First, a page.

The Department of Commerce reported there were 14,902 active amateur radio stations in the US as of 30 June 1926. Their behavior would weigh heavily once legislative action resumed. “You fellows haven’t any idea how much strength your representatives at Washington will gain if they are able to say in the future that amateurs did not take advantage of the technical breakdown of authority to run amok and become radio pirates, but that instead they were square-shooters and played the game like sportsmen!” advised Warner, mixing at least three metaphors.

Frustration continued into fall when, even with general agreement among radio services to endorse the White bill, the new Congress again could not seem to get reconciliation done.9 Not surprisingly, Warner suspected it was due to politics, specifically members of congress who did not want Hoover to get credit for bringing it all together.

This time, however, an emergency joint resolution was signed into law requiring applicants for new licenses or renewals to file a waiver giving up any claim to specific wavelengths. This was apparently a stopgap measure designed to prevent broadcasters from asserting vested rights to operate by putting up a new station and thereby staking a claim to whatever wavelength they chose—a kind of spectrum squatting.

Finally, in mid-winter there was progress. A successful reconciliation of the White and Dill bills on 26 January 1927 was followed quickly by passage in the House only three days later. The Senate debated the combined measure into mid-February.10

The new bill retained the basic intent of earlier ones: to not prescribe specific regulations but rather to vest the power to regulate in an administrative authority. Still unresolved was the matter of what that authority should be, a new commission or the Commerce Department. In a compromise they decided that a commission would be in charge during the first year, the critical time during which most of the regulatory structure would be defined. Then, the secretary would take over with the Commission acting as a path for appealing decisions he made, and retaining the power to revoke licenses. In the case of a refusal to grant a new license, a further appeal could be made to the DC Court of Appeals, and a revocation could also be appealed in a local US district court. This seemed to satisfy everyone who worried about concentrating authority in any one place.

During its formative first year the commission would classify all stations and specify their wavelengths, and the secretary and Commerce Department would issue operators’ licenses, assign call signs and perform inspections. Much then was riding on the choice of commissioners, since they would shape radio regulation for the foreseeable future.

With the exception of government, amateur, and mobile stations, anyone building a new station would be required to obtain a construction permit first. Similarly, a provision protecting the secrecy of transmitted messages also exempted amateurs and broadcasters. Together, these two statements—both of which explicitly mentioned amateurs—put to rest the earlier fears of amateurs being excluded.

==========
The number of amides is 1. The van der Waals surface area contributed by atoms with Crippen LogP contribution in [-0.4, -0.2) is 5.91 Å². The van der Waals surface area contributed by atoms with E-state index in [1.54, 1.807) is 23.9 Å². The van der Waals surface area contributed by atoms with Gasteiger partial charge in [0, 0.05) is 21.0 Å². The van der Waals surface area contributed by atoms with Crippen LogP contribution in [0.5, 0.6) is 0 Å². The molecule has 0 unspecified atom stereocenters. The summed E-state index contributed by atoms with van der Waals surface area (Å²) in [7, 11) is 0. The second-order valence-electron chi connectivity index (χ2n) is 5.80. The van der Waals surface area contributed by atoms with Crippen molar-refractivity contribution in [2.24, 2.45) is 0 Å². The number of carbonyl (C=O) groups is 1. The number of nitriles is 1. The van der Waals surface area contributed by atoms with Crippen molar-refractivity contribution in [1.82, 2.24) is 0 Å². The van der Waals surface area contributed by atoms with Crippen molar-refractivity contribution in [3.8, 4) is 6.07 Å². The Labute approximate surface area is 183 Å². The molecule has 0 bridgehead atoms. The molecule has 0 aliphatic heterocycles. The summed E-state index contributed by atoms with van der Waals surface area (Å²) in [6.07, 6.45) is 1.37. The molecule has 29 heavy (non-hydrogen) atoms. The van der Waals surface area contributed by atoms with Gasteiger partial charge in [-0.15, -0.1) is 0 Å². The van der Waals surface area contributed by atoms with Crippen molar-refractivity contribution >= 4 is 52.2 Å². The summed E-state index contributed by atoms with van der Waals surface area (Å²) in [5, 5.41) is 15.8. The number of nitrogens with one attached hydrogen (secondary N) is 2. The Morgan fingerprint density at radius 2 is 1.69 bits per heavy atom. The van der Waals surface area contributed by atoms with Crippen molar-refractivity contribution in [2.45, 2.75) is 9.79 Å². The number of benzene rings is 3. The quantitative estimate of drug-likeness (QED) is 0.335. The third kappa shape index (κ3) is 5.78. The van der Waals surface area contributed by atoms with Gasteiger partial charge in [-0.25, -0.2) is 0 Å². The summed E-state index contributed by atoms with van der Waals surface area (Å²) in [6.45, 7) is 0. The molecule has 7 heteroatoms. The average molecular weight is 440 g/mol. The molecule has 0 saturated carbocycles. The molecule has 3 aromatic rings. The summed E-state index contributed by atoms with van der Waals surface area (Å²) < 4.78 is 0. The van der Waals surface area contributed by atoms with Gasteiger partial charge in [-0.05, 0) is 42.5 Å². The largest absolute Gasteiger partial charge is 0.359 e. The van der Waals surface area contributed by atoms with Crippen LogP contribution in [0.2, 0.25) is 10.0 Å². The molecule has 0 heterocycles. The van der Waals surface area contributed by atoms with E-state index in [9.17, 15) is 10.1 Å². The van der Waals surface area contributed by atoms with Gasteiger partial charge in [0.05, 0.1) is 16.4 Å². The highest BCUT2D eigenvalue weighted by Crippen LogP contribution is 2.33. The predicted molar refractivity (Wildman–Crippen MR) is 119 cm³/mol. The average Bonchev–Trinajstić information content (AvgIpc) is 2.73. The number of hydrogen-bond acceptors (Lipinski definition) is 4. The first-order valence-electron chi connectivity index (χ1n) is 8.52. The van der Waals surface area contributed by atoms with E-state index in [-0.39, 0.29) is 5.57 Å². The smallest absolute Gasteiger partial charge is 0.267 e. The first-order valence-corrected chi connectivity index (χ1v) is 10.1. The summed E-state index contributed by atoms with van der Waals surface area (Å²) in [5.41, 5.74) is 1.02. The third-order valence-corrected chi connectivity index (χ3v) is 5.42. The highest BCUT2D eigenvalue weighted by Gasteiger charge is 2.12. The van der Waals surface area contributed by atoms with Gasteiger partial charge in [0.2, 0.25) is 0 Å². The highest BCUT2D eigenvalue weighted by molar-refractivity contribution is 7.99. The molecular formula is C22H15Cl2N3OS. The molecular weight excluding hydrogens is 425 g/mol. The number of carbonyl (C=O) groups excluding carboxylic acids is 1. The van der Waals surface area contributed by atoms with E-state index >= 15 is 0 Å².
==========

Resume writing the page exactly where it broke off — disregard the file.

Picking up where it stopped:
As fate or chance would have it, the final version of the radio bill was passed just after deadline for March 1927 QST, forcing a last minute rewrite of the following month’s editorial. Those amateurs who did not hear the news on the air found out in April QST that the bill was signed into law by the president on 23 February 1927.11

To form the initial radio commission, the president appointed Rear Admiral William H. Bullard, USN (retired) as its first chairman, along with O. H. Caldwell, editor of Radio Retailing, Judge Eugene O. Sykes, former justice of the Mississippi Supreme Court, Henry A. Bellows, Director of station WCCO in Minneapolis, and J. F. Dillon, Supervisor of Radio for San Francisco, respectively representing the five radio zones as commissioners. They would each serve terms of various lengths ranging from two to six years, but their successors would thereafter serve uniform, six-year terms. The staggering of initial terms was designed to insure a continual, overlapping turnover of seats.

As long and arduous a task as it had been, passing the compromise law was the comparatively easy part. The commissioners would now face the daunting task of dealing with claimed rights of various sorts having to do with continued use of facilities, wavelengths and existing licenses, while simultaneously processing new licenses for every station, as required by the law. Everyone in radio expected them to spend the majority of their time on matters affecting broadcasting, the service most in need of restructuring.

“This country is now about to test in practice a theory which has been largely expounded in recent years: that a radio law should contain no technical stipulations, no guaranties to anyone, but should give discretionary power in regulations to an administrative authority, We shall very soon see,” commented Warner. QST printed the complete text of the new, 41-section radio law, occupying six pages.12

As a “wild scramble for radio privileges” followed the passage of the new statute, all parties continued to endorse amateur radio. In fact, they sought the opinion of the ARRL even on matters outside the amateur radio realm.13 Maxim attributed this to a record of good policy making by the League’s Board of Directors and “being on the right side of big questions as far back as anyone can remember.” He warned, however, that all the good will that had taken so many years to build could be wrecked in only days if amateurs failed to carefully follow the new regulations.